An heretical sect in the early church, which derives its name from Novatian, an heresiarch of the third century, who was ordained a priest of the church of Rome, and afterwards got himself clandestinely consecrated bishop of Rome, by three weak men, upon whom he had imposed, and one of whom afterwards did penance for his concern in the business. He was never acknowledged bishop of Rome, but was condemned and excommunicated. He still, however taught his doctrine, and became the head of the party that bore his name. He denied, in opposition to the opinion of the church, that those who had been guilty of idolatry could be again received by the church.


The branch of the Christian church known by this name is so called from Nestorius, a patriarch of Constantinople, who was born in Germanica, a city of Syria, in the latter part of the fourth century. He was educated and baptized at Antioch, and, soon after his baptism, withdrew to a monastery in the vicinity of that city. His great reputation for eloquence, and the regularity of his life, induced the emperor Theodosius to select him for the see of Constantinople; and he was consecrated bishop of that church A. D. 429. He became a violent persecutor of heretics; but, because he favored the doctrine of his friend Anastasius, that "the virgin Mary cannot with propriety be called the mother of God," he was anathematized by Cyril, bishop of Alexandria, who, in his turn, was anathematized by Nestorius. In the council of Ephesus, A. D. 431, (the third General Council of the church,) at which Cyril presided, and at which Nestorius was not present, he was judged and condemned without being heard, and deprived of his see. He then retired to his monastery, in Antioch, and was afterwards banished to Petra, in Arabia, and thence to Oasis, in Egypt, where he died, about A. D. 435 or 439.

The decision of the council of Ephesus caused many difficulties in the church; and the friends of Nestorius carried his doctrines through all the Oriental provinces, and established numerous congregations, professing an invincible opposition to the decrees of the Ephesian council. Nestorianism spread rapidly over the East, and was embraced by a large number of the oriental bishops. Barsumas, bishop of Nisibis, labored with great zeal and activity to procure for the Nestorians a solid and permanent footing in Persia; and his success was so remarkable that his fame extended throughout the East. He established a school at Nisibis, which became very famous, and from which issued those Nestorian doctors who, in that and the following centuries, spread abroad their tenets through Egypt, Syria, Arabia, India, Tartary, and China.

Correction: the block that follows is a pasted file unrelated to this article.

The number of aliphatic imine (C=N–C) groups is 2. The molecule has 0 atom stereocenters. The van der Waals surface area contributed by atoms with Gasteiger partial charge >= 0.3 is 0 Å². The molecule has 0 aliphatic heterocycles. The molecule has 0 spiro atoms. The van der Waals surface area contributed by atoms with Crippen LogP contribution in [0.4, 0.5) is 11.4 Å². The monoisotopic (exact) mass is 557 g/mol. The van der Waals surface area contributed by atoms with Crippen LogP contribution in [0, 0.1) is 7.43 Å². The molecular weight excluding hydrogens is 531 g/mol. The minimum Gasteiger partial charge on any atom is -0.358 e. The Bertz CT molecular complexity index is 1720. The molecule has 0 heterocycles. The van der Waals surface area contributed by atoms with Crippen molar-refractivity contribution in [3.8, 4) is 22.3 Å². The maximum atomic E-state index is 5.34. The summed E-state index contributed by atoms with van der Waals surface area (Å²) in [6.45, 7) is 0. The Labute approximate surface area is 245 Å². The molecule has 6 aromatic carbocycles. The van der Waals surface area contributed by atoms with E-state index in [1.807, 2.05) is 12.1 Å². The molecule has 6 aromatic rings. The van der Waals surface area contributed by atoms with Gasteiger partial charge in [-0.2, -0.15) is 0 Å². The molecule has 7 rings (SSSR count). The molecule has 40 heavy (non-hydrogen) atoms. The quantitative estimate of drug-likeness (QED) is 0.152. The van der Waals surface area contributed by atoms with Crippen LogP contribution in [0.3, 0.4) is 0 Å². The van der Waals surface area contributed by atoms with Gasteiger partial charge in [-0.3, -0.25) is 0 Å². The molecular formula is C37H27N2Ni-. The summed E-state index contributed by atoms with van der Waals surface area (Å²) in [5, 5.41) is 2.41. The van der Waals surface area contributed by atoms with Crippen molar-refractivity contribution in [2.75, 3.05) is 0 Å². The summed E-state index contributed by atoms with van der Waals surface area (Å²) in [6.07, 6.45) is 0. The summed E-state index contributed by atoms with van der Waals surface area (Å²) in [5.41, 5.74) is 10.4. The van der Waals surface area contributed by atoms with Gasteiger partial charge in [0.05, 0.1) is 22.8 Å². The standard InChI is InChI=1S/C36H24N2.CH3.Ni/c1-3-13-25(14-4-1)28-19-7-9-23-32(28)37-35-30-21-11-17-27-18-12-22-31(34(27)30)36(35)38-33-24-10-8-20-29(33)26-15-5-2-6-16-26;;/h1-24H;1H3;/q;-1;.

The Nestorian church is Episcopal in its government, like all the other Oriental churches. Its doctrines, also, are, in general, the same with those of those churches, and they receive and repeat, in their public worship, the Nicene creed. Their distinguishing doctrines appear to be, their believing that Mary was not the mother of Jesus Christ, as God, but only as man, and that there are, consequently, two persons, as well as two natures, in the Son of God. This notion was looked upon in the earlier ages of the church as a most momentous error; but it has in later times been considered more as an error of words than of doctrine; and that the error of Nestorius was in the words he employed to express his meaning, rather than in the doctrine itself. While the Nestorians believe that Christ had two natures and two persons, they say "that these natures and persons are so closely and intimately united that they have but one aspect." "Now, the word barsopa, by which they express this aspect, is precisely of the same signification with the Greek word προσωπον, which signifies a person; and hence it is evident that they attached to the word aspect the same idea that we attach to the word person, and that they understood, by the word person, precisely what we understand by the term nature."

The Nestorians, of all the Christian churches of the East, have been the most careful and successful in avoiding a multitude of superstitious opinions and practices, which have infected the Romish and many Eastern churches.

Our readers are referred to an interesting volume recently published by Asahel Grant, M. D., in which is contained strong evidence that the Nestorians and the "Lost Tribes" are one people.


A term first given to the Nonjurors, who refused to acknowledge William III. as their lawful king, and who had very proud notions of church power; but it is now commonly used in a more extensive signification, and is applied to all those who, though far from being Nonjurors, yet form high conceptions of the authority and jurisdiction of the church.